Millions of students headed back to class in France, Belgium and England on Tuesday as European schools cautiously reopened amid rising coronavirus cases in several countries, with face masks often mandatory.

Officials have drawn fire from parents and teachers worried that strict social distancing and other protective measures will not be enough to prevent a second wave of COVID-19.

But many governments insist that the greater risk is young people losing out on crucial in-person lessons, and that keeping kids at home for distance learning puts too big a burden on working parents.

“I do not underestimate how challenging the last few months have been, but I do know how important it is for children to be back in school, not only for their education but for their development and well-being,” Britain’s Education Secretary Gavin Williamson said.

The UN’s education agency UNESCO warned that just half the roughly 900 million primary and secondary students restarting school from August to October will actually be allowed back in classrooms.

“Several generations are facing the threat of school closures, which concern hundreds of millions of students and have lasted many months,” the agency’s director general Audrey Azoulay said in a statement late Monday.

In France, some 12.4 million students returned Tuesday, with masks required for all teachers as well as students over 11.

“It doesn’t bother me to wear a mask, even if it does feel a little weird,” said Marie, who was starting her first year of middle school in the southern French city of Marseille.

But many teachers were less enthusiastic. “How can we connect with children when half your face is hidden behind a mask?” said Julie Siata, who teaches English at another Marseille school.

– ‘No zero risk’ –

Pupils also returned Tuesday in Belgium, which has suffered one of the highest rates of coronavirus deaths in Europe.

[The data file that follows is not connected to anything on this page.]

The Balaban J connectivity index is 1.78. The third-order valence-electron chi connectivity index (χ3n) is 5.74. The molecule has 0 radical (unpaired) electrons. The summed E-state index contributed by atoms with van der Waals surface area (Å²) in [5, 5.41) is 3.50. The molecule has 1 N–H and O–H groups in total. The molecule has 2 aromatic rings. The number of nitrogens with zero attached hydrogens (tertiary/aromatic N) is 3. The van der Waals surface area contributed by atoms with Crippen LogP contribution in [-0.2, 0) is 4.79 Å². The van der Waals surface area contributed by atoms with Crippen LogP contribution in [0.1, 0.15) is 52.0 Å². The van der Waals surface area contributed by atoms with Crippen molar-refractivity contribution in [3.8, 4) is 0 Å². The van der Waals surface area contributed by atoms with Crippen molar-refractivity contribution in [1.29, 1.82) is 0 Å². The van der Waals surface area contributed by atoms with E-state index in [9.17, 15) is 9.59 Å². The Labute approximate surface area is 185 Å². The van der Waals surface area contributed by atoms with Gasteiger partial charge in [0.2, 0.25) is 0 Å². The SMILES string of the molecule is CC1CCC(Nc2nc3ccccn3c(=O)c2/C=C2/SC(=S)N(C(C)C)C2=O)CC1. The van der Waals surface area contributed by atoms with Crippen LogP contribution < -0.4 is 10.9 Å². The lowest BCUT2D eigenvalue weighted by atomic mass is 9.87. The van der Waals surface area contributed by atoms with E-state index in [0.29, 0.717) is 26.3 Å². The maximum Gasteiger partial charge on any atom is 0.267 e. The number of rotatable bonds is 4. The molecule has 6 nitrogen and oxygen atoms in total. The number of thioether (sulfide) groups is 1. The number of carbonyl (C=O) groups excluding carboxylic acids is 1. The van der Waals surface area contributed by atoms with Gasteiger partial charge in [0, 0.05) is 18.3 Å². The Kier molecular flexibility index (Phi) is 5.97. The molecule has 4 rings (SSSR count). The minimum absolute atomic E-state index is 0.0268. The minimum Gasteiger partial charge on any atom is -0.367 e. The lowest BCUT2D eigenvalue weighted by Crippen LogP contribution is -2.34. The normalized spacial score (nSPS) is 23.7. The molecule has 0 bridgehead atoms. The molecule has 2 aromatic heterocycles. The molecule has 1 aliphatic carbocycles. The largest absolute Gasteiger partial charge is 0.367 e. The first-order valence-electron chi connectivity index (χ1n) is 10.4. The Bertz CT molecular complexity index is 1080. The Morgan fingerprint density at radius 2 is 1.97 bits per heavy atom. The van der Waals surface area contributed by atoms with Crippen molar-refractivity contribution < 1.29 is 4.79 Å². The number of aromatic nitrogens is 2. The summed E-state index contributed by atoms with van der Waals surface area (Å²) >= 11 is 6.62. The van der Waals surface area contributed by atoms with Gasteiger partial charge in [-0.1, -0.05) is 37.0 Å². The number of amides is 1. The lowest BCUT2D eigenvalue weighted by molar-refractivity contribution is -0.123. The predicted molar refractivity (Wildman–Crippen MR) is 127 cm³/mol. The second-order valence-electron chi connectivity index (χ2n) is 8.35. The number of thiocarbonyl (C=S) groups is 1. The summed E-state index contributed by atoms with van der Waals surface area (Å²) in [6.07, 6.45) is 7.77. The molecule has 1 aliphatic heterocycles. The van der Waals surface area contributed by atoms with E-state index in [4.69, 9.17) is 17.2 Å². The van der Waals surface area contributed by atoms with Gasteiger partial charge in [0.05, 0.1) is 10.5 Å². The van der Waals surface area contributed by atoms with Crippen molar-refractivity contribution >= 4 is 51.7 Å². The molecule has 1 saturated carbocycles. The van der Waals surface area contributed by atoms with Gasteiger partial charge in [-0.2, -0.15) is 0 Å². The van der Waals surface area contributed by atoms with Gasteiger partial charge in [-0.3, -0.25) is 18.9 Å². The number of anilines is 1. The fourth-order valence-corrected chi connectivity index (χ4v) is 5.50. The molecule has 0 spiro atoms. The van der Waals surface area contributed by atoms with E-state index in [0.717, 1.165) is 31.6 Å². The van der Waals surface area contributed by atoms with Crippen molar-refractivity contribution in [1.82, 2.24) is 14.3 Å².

Masks are required for those aged 12 and older, and must be kept in a protective case or pouch.

“You can’t risk having the mask contaminated when taking it off to eat,” said Martin, soon to be 13, as he headed to school in Brussels, adding that he was “stressed” about the new protective measures.

In England and Wales, where openings as well as start times are being staggered this week to avoid crowds on public transport and playgrounds, teachers are urging parents to avoid lingering with other parents after drop-offs.

The British government has faced a storm of criticism over reopening schools, after reversing course last week to announce that face masks would be recommended after all to stem a rise in new Covid-19 cases.

German schools reopened last month, as did many in Scotland which has control of its school system.

Masks will also be compulsory in Greece, where children are expected to return to school on Monday, while Spain will require all students 6 and older to wear masks when classes resume next week.

Children in Spain should also maintain a distance of 1.5 metres (5 feet) from each other, and are being urged to wash their hands at least five times a day.

“I believe fathers, mothers, and the education community can be sure that their sons and daughters, that school employees, will be much safer in schools than in other places,” Spanish Prime Minister Pedro Sanchez told Cadena Ser radio.

“But there is no zero risk,” he acknowledged, as Spain also reported an alarming surge in the number of coronavirus cases in recent weeks.

In Italy, where the virus first struck in Europe, concerns are growing that school reopenings set for September 14 could prove too risky despite masks and staggered opening and cafeteria times.

Three regions in southern Italy have already pushed back openings to the end of this month.

AFP